Harrogate writer's Nidd Gorge book in UK top three poll

Harrogate writer Rob Cowen in the Nidd Gorge.
Harrogate writer Rob Cowen in the Nidd Gorge.
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A Harrogate writer’s uncoventional book set in Nidd Gorge has stunned its author by beating the likes of The Wind in the Willows in a poll of the UK’s favourite nature books.

Common Ground by Rob Cowen was voted third top behind Chris Packham’s book Fingers in the Sparkle and Tarka the Otter by Henry Williamson in a national online poll.

In top three favourite nature book ever - Harrogate's Rob Cowen.

In top three favourite nature book ever - Harrogate's Rob Cowen.

The result was announced on BBC Two’s Winterwatch to the author’s own surprise who is now dedicating the award to Harrogate campaign groups battling to protect Nidd Gorge from development.

Rob, who writes regularly on nature and travel for the Daily Telegraph and The Guardian, said: "I'm delighted and honoured that Common Ground has done so well/

"You daren't dream as an author of writing something that some people like as much as The Wind in the Willows which I read as a child.

"It's a brave choice by the public. It's a different sort of book but a lot of people have taken it to their hearts and fallen in love with it."

Cowen, who lives in Bilton with his wife and two children, devoted an entire year for the book exploring a single square mile of wood, meadow, hedge and river around the Bilton Bridleway and Nidd Gorge area in all weather condition.

The campaign to find the UK’s favourite book about the natural world saw Rob’s book beat the likes of The Wind in the Willows by Kenneth Grahame, The Lost Words by Robert Macfarlane and Jackie Morris and The Peregrine by JA Baker in a poll which attracted thousands of votes from the public.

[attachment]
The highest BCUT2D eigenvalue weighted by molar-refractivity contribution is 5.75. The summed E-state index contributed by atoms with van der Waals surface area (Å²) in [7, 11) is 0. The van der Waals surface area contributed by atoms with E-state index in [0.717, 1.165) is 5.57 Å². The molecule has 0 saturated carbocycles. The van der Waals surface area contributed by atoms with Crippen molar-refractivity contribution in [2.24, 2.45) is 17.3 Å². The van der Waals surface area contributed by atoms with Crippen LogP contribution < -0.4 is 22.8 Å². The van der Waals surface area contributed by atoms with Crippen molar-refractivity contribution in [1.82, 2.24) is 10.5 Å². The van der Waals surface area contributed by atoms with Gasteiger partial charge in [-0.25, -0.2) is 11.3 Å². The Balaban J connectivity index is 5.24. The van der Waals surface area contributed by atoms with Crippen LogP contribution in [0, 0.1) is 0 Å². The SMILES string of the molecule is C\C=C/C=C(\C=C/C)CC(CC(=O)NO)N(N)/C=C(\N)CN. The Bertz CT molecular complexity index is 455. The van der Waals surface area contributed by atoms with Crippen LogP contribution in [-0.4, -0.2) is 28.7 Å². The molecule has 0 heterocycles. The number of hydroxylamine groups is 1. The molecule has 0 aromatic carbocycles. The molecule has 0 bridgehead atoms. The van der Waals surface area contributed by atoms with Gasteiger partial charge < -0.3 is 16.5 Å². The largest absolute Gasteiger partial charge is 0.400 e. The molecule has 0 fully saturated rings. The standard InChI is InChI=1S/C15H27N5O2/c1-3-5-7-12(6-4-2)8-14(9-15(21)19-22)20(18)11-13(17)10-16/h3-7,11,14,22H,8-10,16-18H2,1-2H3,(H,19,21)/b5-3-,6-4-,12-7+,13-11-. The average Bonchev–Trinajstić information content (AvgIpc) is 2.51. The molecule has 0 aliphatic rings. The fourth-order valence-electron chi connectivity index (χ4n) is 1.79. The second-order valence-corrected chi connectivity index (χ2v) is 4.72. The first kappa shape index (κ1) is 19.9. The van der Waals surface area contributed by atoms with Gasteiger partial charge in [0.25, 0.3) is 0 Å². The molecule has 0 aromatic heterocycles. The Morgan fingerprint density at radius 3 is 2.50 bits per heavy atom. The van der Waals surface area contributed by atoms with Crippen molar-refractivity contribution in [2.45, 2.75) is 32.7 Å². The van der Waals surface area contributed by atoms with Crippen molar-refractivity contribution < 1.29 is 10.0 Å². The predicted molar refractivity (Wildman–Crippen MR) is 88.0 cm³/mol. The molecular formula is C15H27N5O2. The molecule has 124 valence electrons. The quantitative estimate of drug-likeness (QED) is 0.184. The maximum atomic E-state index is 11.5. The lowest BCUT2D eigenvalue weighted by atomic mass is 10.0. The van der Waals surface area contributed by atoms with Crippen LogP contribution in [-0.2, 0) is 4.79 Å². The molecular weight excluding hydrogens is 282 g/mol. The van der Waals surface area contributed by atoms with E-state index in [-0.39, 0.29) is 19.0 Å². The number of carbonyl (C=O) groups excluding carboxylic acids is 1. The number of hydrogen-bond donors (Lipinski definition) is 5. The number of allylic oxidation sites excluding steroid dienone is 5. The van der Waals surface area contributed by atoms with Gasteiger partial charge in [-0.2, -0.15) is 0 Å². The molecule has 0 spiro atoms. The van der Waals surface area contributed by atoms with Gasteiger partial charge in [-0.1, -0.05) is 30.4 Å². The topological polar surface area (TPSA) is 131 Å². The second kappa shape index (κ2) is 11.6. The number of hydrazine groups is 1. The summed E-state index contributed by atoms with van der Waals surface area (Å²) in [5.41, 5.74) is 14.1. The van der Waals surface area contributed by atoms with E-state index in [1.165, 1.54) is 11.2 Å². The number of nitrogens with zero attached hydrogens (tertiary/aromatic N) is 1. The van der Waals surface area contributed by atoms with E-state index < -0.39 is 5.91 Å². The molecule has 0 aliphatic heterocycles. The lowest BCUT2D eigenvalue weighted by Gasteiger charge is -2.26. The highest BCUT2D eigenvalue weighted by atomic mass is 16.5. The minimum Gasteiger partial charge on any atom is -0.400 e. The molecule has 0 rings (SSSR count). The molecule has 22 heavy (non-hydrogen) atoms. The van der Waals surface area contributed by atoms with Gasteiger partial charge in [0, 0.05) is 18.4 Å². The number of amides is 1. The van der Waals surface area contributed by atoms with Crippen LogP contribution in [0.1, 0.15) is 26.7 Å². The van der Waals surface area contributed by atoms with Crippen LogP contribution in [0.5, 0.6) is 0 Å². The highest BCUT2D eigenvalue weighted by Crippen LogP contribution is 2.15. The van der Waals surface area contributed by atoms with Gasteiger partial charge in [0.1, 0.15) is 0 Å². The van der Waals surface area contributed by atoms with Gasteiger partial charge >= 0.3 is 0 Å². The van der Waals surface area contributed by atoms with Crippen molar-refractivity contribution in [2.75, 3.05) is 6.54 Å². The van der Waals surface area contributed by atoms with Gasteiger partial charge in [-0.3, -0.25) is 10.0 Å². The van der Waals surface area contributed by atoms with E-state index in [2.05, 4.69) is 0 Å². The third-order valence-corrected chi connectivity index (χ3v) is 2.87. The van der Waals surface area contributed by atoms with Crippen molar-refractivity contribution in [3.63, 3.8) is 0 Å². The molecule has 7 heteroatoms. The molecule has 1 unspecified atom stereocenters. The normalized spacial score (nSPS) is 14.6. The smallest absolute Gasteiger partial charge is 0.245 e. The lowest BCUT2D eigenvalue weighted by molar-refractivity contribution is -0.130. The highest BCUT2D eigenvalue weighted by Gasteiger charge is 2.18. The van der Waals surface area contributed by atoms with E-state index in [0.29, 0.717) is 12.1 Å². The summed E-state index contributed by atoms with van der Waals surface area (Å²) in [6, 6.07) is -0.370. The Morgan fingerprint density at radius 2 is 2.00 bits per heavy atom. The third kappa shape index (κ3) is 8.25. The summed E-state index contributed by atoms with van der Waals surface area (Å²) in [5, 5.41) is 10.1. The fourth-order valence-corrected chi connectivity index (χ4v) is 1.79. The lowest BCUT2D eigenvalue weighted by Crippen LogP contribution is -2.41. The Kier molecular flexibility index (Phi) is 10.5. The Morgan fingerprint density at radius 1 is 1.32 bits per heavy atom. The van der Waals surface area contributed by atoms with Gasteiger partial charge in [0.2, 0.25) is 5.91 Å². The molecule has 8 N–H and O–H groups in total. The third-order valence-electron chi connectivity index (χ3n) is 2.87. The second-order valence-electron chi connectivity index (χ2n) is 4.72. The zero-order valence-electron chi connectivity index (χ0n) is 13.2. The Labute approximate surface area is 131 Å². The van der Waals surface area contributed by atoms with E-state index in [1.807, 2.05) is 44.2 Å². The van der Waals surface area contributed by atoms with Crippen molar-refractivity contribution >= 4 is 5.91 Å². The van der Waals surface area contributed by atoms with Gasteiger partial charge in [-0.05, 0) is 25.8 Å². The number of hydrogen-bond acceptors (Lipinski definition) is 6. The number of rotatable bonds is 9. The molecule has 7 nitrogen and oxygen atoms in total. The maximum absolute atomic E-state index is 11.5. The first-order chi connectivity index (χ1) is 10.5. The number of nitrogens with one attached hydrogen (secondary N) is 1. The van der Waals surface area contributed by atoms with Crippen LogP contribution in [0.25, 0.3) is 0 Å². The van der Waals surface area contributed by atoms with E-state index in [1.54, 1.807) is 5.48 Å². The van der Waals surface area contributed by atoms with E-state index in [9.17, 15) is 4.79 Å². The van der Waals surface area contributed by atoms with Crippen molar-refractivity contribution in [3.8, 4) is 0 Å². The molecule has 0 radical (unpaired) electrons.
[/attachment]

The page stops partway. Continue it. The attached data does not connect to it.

Rob said the popularity of Common Ground was helping to shine a spotlight on the importance of preserving Nidd Gorge against any possible development for housing or roads.

He said: "The book tells a true story about nature as it really is. It's not all about the nice daffodils.

"It says something about how we in urban areas love alongside nature and our relationship to the landscape in modern times. It's part of a mich wider discussion going on in the UK right now.

"The irony is that the area the book is about may be under threat of possible housing or a new relief road nearby.

"It's not a glamorous space but anyone who spends any time in Nidd Gorge knows what a precious place it is.

"It's much more than a collection of trees. To build in the area would be madness."

Originally published by Random House in 2015, Common Ground mixes personal memoir with deep historical research and natural history and was acclaimed by famous names such as Michael Palin, Joanne Harris and Alan Bennett.

Rob said he wanted to dedicate his award to the local community groups fighting at the moment to protect Bilton Fields and Nidd Gorge.

Common Ground was selected for a top ten shortlist by a panel of experts from 278 classic books originally nominated by the public last year.

The campaign to find the UK’s favourite book about the natural world was part of Land Lines, a two-year research project by academics at Leeds, St Andrew’s and Sussex universities, looking at how nature writing in the UK has changed over the last 200 years.

Rob Cowen is currently working on his next book, the story of the longest road in the UK, the A1, which sees him walking its entire 410 miles to trawl through its history from the Roman era onwards.